By Dale Buss
As if proliferating spy balloons and insidious TikTok feeds weren’t enough, America’s economic relationship with China also is going to get more complicated. And as usual when things are really important, Flyover Country will be right in the middle of it.
The Chinese are posing new national-security threats all over, and one of those areas is in economic development. Consider China’s strategy for establishing manufacturing outposts in the United States via our need for electric-vehicle batteries, and apparently a Chinese plan for boosting its food supply by grabbing up rich farm acreage in the American heartland.
In Texas, for example, there is proposed legislation that would bar land purchases by governments, businesses or citizens of China. That’s because Chinese investors owned more than 338,000 U.S. acres at the end of 2020, according to a Wall Street Journal investigation, about five times its ownership a decade earlier. That still comprises less than 1% of all U.S. farmland held by foreigners. At the same time, China remains the biggest market for American agricultural exports.
On the factory side, the fact that China is the world leader in automotive-electrification technology, and that the Chinese government is willing to invest billions of dollars in new EV-battery plants and partnerships in the United States, makes it problematic for states to turn up their noses at the potential bounty in property taxes, jobs and knock-on benefits.
Take what has happened in the differing approaches between Michigan Governor Gretchen Whitmer and Virginia Governor Glenn Youngkin over a potential multi-billion-dollar investment by Ford and its would-be Chinese partner, CATL, to build batteries in the United States.
The Politics of China
Youngkin, a Republican, pulled his state from consideration, citing CATL’s ties to China’s communist party. But Whitmer, a Democrat presiding over the first Michigan government fully in control by her party in 40 years, forcefully stepped into the fray and made it clear the Wolverine State would gladly welcome the Ford-CATL plant. And just this week Ford and Michigan indeed announced that the Chinese-partnered plant is destined for a shovel-ready site in the south-central part of the state, with $1 billion in taxpayer incentives to do so.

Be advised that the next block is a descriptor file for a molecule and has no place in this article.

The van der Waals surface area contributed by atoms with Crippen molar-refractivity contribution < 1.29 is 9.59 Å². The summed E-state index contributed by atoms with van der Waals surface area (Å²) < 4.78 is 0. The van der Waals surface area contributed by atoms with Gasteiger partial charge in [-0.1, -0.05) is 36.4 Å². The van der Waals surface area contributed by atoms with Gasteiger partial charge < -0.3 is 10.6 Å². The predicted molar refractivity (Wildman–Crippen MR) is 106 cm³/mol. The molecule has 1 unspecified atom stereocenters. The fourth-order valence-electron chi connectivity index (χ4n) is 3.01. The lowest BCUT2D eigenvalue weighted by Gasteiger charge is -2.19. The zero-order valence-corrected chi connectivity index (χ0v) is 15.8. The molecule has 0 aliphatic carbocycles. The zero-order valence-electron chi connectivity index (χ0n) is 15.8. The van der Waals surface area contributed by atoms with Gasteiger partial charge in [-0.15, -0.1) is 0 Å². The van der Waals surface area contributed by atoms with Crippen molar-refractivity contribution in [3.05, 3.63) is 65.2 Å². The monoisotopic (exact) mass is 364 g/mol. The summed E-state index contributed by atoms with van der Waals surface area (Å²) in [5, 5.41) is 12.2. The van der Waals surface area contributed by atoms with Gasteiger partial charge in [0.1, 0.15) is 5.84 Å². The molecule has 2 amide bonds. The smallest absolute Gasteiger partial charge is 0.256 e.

Of course, politics in addition to national security has come into play in this equation in a significant way — this of the red-blue-purple variety and related to raw electoral considerations. Both Youngkin and Whitmer are presumed potential candidates for their parties’ presidential nominations next year.
While calling Youngkin’s move a “political determination,” Whitmer in an interview stressed that Ford “is an American company” and a “Michigan company” and said, “We are going to compete for every opportunity for the state of Michigan.”
There were complicating factors for Whitmer. One of them was that Michigan already had issued incentives on a bipartisan basis to China-based battery company Gotion to build a component-manufacturing facility in Big Rapids, Michigan, which is expected to create 2,350 jobs.